Qubit Pharmaceuticals Accelerates Drug Discovery With Hybrid Quantum Computing

Startup adopts NVIDIA QODA to reduce the time and investment needed to identify promising treatments for incurable diseases.

Quantum Computing

The promise of quantum computing is to solve unsolvable problems. And companies are already making headway with hybrid approaches — those that combine classical and quantum computing — to tackle challenges like drug discovery for incurable diseases.

By accelerating drug molecule simulation and modeling with hybrid quantum computing, startup Qubit Pharmaceuticals is significantly reducing the time and investment needed to identify promising treatments in oncology, inflammatory diseases and antivirals.

Quantum Computing : Qubit is building a drug discovery platform using the NVIDIA QODA programming model for hybrid quantum-classical computers and the startup’s Atlas software suite. Atlas creates detailed simulations of physical molecules, accelerating calculations by a factor of 100,000 compared to traditional research methods.

Founded in 2020, the Paris and Boston-based company is a member of NVIDIA Inception, a program that offers go-to-market support, expertise and technology for cutting-edge startups.

Qubit has one of France’s largest GPU supercomputers for drug discovery, powered by NVIDIA DGX systems. The startup aims for pharmaceutical companies to begin testing their first drug candidates discovered through its GPU-accelerated research next year.

“By combining NVIDIA’s computational power and leading-edge software with Qubit’s simulation and molecular modeling capabilities, we are confident in our ability to dramatically reduce drug discovery time and cut its cost by a factor of 10,” said Robert Marino, president of Qubit Pharmaceuticals. “This unique collaboration should enable us to develop the first quantum physics algorithms applied to drug discovery.”

Tapping Unprecedented Computational Capabilities
Computational drug discovery involves generating high-resolution simulations of potential drug molecules and predicting how well those molecules might bind to a target protein in the body.

For accurate results, researchers need to perform massive sampling, simulating hundreds of different conformations — possible spatial arrangements of a molecule’s atoms. They must also correctly model molecules’ force fields, the electric charges that predict affinity, or how a molecule will bind to another.

This simulation and modeling requires high performance computing, so Qubit selected an in-house supercomputer built with NVIDIA DGX systems and other NVIDIA-accelerated servers, totaling 200 NVIDIA Tensor Core GPUs. The supercomputer runs Qubit’s Atlas software, performing in just a few hours calculations that would take several years with conventional methods.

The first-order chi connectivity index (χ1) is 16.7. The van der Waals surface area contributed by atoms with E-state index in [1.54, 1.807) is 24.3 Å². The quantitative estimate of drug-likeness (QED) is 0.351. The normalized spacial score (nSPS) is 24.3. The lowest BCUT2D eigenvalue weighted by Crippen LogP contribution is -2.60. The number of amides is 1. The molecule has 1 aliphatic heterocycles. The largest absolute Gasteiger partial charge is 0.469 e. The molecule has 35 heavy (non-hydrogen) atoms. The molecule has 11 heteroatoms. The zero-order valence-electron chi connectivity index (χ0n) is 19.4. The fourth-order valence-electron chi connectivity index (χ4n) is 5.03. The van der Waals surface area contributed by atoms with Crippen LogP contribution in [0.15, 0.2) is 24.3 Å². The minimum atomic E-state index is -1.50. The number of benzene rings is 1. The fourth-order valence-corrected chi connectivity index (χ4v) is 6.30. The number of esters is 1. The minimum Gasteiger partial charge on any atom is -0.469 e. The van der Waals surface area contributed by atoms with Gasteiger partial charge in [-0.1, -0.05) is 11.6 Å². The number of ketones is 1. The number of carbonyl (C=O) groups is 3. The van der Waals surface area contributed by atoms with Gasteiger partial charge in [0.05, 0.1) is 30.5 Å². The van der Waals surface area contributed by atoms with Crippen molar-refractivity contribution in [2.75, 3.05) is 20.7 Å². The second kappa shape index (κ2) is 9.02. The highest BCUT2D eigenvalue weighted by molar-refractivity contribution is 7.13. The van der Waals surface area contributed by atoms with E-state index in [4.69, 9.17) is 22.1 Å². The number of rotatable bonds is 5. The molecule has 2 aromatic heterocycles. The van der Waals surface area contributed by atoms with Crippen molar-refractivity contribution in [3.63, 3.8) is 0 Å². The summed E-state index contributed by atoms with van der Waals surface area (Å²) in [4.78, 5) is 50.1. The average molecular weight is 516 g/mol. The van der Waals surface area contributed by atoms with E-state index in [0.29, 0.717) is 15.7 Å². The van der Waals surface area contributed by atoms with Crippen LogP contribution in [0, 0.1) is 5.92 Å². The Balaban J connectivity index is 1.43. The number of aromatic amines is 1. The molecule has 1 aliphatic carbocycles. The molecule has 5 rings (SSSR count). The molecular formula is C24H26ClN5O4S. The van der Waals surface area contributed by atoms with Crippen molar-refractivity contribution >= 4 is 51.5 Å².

Atlas models quantum physics at the microscopic level to achieve maximum accuracy. The Qubit team is adopting NVIDIA QODA to explore the hybrid use of GPU-accelerated supercomputers and quantum computers, where QPUs, or quantum processing units, could one day speed up key software kernels for molecular modeling.

Using the NVIDIA cuQuantum SDK, Qubit’s developers can simulate quantum circuits, allowing the team to design algorithms ready to run on future quantum computers.

AI for Every Stage of Drug Discovery
Qubit estimates that while conventional research methods require pharmaceutical developers to start by synthesizing an average of 5,000 drug compounds before preclinical testing to bring a single drug to market, a simulation-based drug discovery approach could reduce the figure to about 200 — saving hundreds of millions of dollars and years of development time.

The company’s Atlas software includes AI algorithms for every stage of the drug discovery cycle. To support target characterization, where researchers analyze a protein that plays a role in disease, Atlas supports molecular dynamics simulations at microsecond timescales — helping scientists identify new pockets for drug molecules to bind with the protein.

During drug candidate screening and validation, researchers can use AI models that help narrow the field of potential molecules and generate novel compounds. Qubit is also developing additional filters that predict a candidate molecule’s druggability, safety and cross-reactivity


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